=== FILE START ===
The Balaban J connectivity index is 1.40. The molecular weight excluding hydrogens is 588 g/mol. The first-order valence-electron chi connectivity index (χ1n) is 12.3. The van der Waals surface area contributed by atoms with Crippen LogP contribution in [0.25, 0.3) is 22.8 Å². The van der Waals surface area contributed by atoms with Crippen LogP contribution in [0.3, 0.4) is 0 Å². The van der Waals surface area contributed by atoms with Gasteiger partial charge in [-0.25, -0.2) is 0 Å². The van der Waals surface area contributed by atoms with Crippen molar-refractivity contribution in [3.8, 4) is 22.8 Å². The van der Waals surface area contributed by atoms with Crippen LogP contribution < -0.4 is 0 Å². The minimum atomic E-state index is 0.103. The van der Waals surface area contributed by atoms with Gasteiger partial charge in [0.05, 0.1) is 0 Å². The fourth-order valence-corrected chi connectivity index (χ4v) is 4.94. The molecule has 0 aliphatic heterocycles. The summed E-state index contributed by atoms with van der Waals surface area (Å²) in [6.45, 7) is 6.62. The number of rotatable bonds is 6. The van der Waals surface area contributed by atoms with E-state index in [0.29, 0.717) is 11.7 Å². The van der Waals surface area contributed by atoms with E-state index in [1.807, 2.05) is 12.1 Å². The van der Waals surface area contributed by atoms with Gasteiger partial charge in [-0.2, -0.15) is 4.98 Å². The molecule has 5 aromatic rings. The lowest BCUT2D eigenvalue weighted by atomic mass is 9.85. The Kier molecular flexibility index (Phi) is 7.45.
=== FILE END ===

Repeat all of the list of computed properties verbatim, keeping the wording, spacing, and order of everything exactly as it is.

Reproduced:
The Balaban J connectivity index is 1.40. The molecular weight excluding hydrogens is 588 g/mol. The first-order valence-electron chi connectivity index (χ1n) is 12.3. The van der Waals surface area contributed by atoms with Crippen LogP contribution in [0.25, 0.3) is 22.8 Å². The van der Waals surface area contributed by atoms with Crippen LogP contribution in [0.3, 0.4) is 0 Å². The van der Waals surface area contributed by atoms with Gasteiger partial charge in [-0.25, -0.2) is 0 Å². The van der Waals surface area contributed by atoms with Crippen molar-refractivity contribution in [3.8, 4) is 22.8 Å². The van der Waals surface area contributed by atoms with Crippen LogP contribution < -0.4 is 0 Å². The minimum atomic E-state index is 0.103. The van der Waals surface area contributed by atoms with Gasteiger partial charge in [0.05, 0.1) is 0 Å². The fourth-order valence-corrected chi connectivity index (χ4v) is 4.94. The molecule has 0 aliphatic heterocycles. The summed E-state index contributed by atoms with van der Waals surface area (Å²) in [6.45, 7) is 6.62. The number of rotatable bonds is 6. The van der Waals surface area contributed by atoms with E-state index in [0.29, 0.717) is 11.7 Å². The van der Waals surface area contributed by atoms with E-state index in [1.807, 2.05) is 12.1 Å². The van der Waals surface area contributed by atoms with Gasteiger partial charge in [-0.2, -0.15) is 4.98 Å². The molecule has 5 aromatic rings. The lowest BCUT2D eigenvalue weighted by atomic mass is 9.85. The Kier molecular flexibility index (Phi) is 7.45.